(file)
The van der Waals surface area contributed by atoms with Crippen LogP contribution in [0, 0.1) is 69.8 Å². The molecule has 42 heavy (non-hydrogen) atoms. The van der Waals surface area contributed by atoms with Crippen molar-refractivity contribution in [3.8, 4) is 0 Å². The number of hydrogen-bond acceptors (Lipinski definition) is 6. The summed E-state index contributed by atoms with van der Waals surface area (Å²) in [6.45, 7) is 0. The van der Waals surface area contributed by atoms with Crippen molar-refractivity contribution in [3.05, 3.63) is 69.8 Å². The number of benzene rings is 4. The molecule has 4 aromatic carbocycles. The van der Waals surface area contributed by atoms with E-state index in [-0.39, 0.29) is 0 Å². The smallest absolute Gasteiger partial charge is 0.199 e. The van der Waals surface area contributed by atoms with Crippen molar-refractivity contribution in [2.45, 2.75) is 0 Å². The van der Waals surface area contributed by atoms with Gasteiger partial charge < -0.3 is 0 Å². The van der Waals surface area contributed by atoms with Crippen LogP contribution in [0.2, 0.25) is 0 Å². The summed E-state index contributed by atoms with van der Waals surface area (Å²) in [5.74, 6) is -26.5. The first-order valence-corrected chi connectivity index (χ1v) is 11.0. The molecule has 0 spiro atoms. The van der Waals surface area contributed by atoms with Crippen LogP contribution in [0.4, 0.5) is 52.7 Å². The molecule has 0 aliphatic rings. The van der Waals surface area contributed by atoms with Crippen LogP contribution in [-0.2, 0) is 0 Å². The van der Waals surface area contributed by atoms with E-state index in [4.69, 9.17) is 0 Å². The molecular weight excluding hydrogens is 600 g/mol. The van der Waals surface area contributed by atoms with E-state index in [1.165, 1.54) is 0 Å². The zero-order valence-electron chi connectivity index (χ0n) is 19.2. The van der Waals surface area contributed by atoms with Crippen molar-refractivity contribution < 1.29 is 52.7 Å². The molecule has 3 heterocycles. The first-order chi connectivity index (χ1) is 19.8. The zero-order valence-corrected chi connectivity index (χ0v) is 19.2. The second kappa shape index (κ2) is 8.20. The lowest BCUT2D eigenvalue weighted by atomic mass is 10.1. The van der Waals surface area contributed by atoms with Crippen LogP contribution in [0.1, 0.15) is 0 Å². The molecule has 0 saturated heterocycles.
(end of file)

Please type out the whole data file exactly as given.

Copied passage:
The van der Waals surface area contributed by atoms with Crippen LogP contribution in [0, 0.1) is 69.8 Å². The molecule has 42 heavy (non-hydrogen) atoms. The van der Waals surface area contributed by atoms with Crippen molar-refractivity contribution in [3.8, 4) is 0 Å². The number of hydrogen-bond acceptors (Lipinski definition) is 6. The summed E-state index contributed by atoms with van der Waals surface area (Å²) in [6.45, 7) is 0. The van der Waals surface area contributed by atoms with Crippen molar-refractivity contribution in [3.05, 3.63) is 69.8 Å². The number of benzene rings is 4. The molecule has 4 aromatic carbocycles. The van der Waals surface area contributed by atoms with E-state index in [-0.39, 0.29) is 0 Å². The smallest absolute Gasteiger partial charge is 0.199 e. The van der Waals surface area contributed by atoms with Crippen molar-refractivity contribution in [2.45, 2.75) is 0 Å². The van der Waals surface area contributed by atoms with Gasteiger partial charge < -0.3 is 0 Å². The van der Waals surface area contributed by atoms with Crippen LogP contribution in [0.2, 0.25) is 0 Å². The summed E-state index contributed by atoms with van der Waals surface area (Å²) in [5.74, 6) is -26.5. The first-order valence-corrected chi connectivity index (χ1v) is 11.0. The molecule has 0 spiro atoms. The van der Waals surface area contributed by atoms with Crippen LogP contribution in [0.4, 0.5) is 52.7 Å². The molecule has 0 aliphatic rings. The van der Waals surface area contributed by atoms with Crippen LogP contribution in [-0.2, 0) is 0 Å². The van der Waals surface area contributed by atoms with E-state index in [4.69, 9.17) is 0 Å². The molecular weight excluding hydrogens is 600 g/mol. The van der Waals surface area contributed by atoms with E-state index in [1.165, 1.54) is 0 Å². The zero-order valence-electron chi connectivity index (χ0n) is 19.2. The van der Waals surface area contributed by atoms with Crippen molar-refractivity contribution < 1.29 is 52.7 Å². The molecule has 3 heterocycles. The first-order chi connectivity index (χ1) is 19.8. The zero-order valence-corrected chi connectivity index (χ0v) is 19.2. The second kappa shape index (κ2) is 8.20. The lowest BCUT2D eigenvalue weighted by atomic mass is 10.1. The van der Waals surface area contributed by atoms with Crippen LogP contribution in [0.1, 0.15) is 0 Å². The molecule has 0 saturated heterocycles.